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פותח על ידי קלירמאש פתרונות בע"מ -
The fruit fly PUB: A phagostimulation unit bioassay system to quantitatively measure ingestion of baits by individual flies
Year:
2004
Source of publication :
Journal of Applied Entomology
Authors :
זילברג, ל'
;
.
נמני-לביא, אסתר
;
.
נסטל, דוד
;
.
Volume :
128
Co-Authors:
Nestel, D., Department of Entomology, Institute of Plant Protection, Volcani Center, Beit-Dagan, Israel, Institute of Plant Protection, Agricultural Research Organization, Volcani Center, P.O. Box 6, 50250 Beit Dagan, Israel
Nemny-Lavy, E., Department of Entomology, Institute of Plant Protection, Volcani Center, Beit-Dagan, Israel
Zilberg, L., Department of Entomology, Institute of Plant Protection, Volcani Center, Beit-Dagan, Israel
Weiss, M., Plant Protect. and Inspection Serv., Ministry of Agriculture, Beit-Dagan, Israel
Akiva, R., Institute of Biological Control, Citrus Marketing Board of Israel, Beit-Dagan, Israel
Gazit, Y., Institute of Biological Control, Citrus Marketing Board of Israel, Beit-Dagan, Israel
Facilitators :
From page:
576
To page:
582
(
Total pages:
7
)
Abstract:
A bioassay to investigate quantitative phagostimulation and ingestion physiology of baits on individual fruit flies is presented. The study was undertaken using two fruit fly species: the Mediterranean fruit fly (Ceratitis capitata), a cosmopolitan insect pest, and the Ethiopian fruit fly (Dacus ciliatus), a quarantine insect in Israel. Our model bait suspension included spinosad as the toxic agent, and 1% yeast hydrolysate with 10% sucrose as phagostimulant. A preliminary toxicology study showed that the two fruit flies are highly sensitive to low concentrations of spinosad baited with this phagostimulant. The maximum concentration needed to kill 90% of the female flies was 4.2 and 8.5 p.p.m. for C. capitata and D. ciliatus, respectively. The bioassay was able to detect the ingestion of low volumes (e.g. 1 μl) of tested solutions. The bioassay was also able to detect differences in intake of different concentrations of spinosad solutions and relate ingestion to fruit fly mortality. Additionally, the bioassay was sensitive enough to highlight differences in intake related to the physiological status of the fruit fly and fly species. The bioassay can also be used to follow ingestion kinetics of baits. We expect that this bioassay will contribute in the exploration of more efficient bait systems for fruit flies.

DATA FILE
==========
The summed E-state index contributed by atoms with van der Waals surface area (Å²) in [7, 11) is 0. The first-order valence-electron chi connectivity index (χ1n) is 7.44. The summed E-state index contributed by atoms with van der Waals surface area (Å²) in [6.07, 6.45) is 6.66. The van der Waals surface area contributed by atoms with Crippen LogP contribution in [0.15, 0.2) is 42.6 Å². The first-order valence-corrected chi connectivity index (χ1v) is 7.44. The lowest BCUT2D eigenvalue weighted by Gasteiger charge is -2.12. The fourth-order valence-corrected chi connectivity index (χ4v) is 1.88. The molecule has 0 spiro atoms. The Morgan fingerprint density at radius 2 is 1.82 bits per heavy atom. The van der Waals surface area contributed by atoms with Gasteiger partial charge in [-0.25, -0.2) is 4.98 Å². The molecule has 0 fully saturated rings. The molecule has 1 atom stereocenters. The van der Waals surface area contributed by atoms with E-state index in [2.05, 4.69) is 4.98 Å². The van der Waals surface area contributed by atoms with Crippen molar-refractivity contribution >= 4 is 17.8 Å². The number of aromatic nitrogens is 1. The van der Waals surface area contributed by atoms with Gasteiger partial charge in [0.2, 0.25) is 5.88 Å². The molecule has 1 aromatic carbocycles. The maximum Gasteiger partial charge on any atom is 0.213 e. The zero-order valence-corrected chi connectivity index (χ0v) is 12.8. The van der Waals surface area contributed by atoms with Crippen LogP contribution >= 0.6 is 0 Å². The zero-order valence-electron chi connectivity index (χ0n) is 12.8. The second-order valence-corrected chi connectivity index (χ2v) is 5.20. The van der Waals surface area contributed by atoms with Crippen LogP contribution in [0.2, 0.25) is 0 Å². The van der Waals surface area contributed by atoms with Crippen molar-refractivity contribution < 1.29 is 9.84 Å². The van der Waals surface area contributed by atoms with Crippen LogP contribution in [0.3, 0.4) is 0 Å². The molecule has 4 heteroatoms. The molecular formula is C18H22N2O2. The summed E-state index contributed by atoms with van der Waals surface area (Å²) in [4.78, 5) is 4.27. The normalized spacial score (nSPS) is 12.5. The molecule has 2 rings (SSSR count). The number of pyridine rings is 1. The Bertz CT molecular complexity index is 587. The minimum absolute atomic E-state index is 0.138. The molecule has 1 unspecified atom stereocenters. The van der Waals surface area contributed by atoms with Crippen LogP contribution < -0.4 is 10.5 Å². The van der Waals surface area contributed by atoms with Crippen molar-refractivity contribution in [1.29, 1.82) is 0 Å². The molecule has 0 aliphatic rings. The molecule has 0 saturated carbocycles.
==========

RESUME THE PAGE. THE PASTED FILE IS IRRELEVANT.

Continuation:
Note:
Related Files :
Bioassay
Capitata
Ceratitis capitata
chemical control
Dacus ciliatus
food intake
Insecta
pest species
עוד תגיות
תוכן קשור
More details
DOI :
10.1111/j.1439-0418.2004.00895
Article number:
Affiliations:
Database:
סקופוס
Publication Type:
מאמר
;
.
Language:
אנגלית
Editors' remarks:
ID:
26277
Last updated date:
02/03/2022 17:27
Creation date:
17/04/2018 00:21
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The fruit fly PUB: A phagostimulation unit bioassay system to quantitatively measure ingestion of baits by individual flies
128
Nestel, D., Department of Entomology, Institute of Plant Protection, Volcani Center, Beit-Dagan, Israel, Institute of Plant Protection, Agricultural Research Organization, Volcani Center, P.O. Box 6, 50250 Beit Dagan, Israel
Nemny-Lavy, E., Department of Entomology, Institute of Plant Protection, Volcani Center, Beit-Dagan, Israel
Zilberg, L., Department of Entomology, Institute of Plant Protection, Volcani Center, Beit-Dagan, Israel
Weiss, M., Plant Protect. and Inspection Serv., Ministry of Agriculture, Beit-Dagan, Israel
Akiva, R., Institute of Biological Control, Citrus Marketing Board of Israel, Beit-Dagan, Israel
Gazit, Y., Institute of Biological Control, Citrus Marketing Board of Israel, Beit-Dagan, Israel
The fruit fly PUB: A phagostimulation unit bioassay system to quantitatively measure ingestion of baits by individual flies
A bioassay to investigate quantitative phagostimulation and ingestion physiology of baits on individual fruit flies is presented. The study was undertaken using two fruit fly species: the Mediterranean fruit fly (Ceratitis capitata), a cosmopolitan insect pest, and the Ethiopian fruit fly (Dacus ciliatus), a quarantine insect in Israel. Our model bait suspension included spinosad as the toxic agent, and 1% yeast hydrolysate with 10% sucrose as phagostimulant. A preliminary toxicology study showed that the two fruit flies are highly sensitive to low concentrations of spinosad baited with this phagostimulant. The maximum concentration needed to kill 90% of the female flies was 4.2 and 8.5 p.p.m. for C. capitata and D. ciliatus, respectively. The bioassay was able to detect the ingestion of low volumes (e.g. 1 μl) of tested solutions. The bioassay was also able to detect differences in intake of different concentrations of spinosad solutions and relate ingestion to fruit fly mortality. Additionally, the bioassay was sensitive enough to highlight differences in intake related to the physiological status of the fruit fly and fly species. The bioassay can also be used to follow ingestion kinetics of baits. We expect that this bioassay will contribute in the exploration of more efficient bait systems for fruit flies.
Scientific Publication
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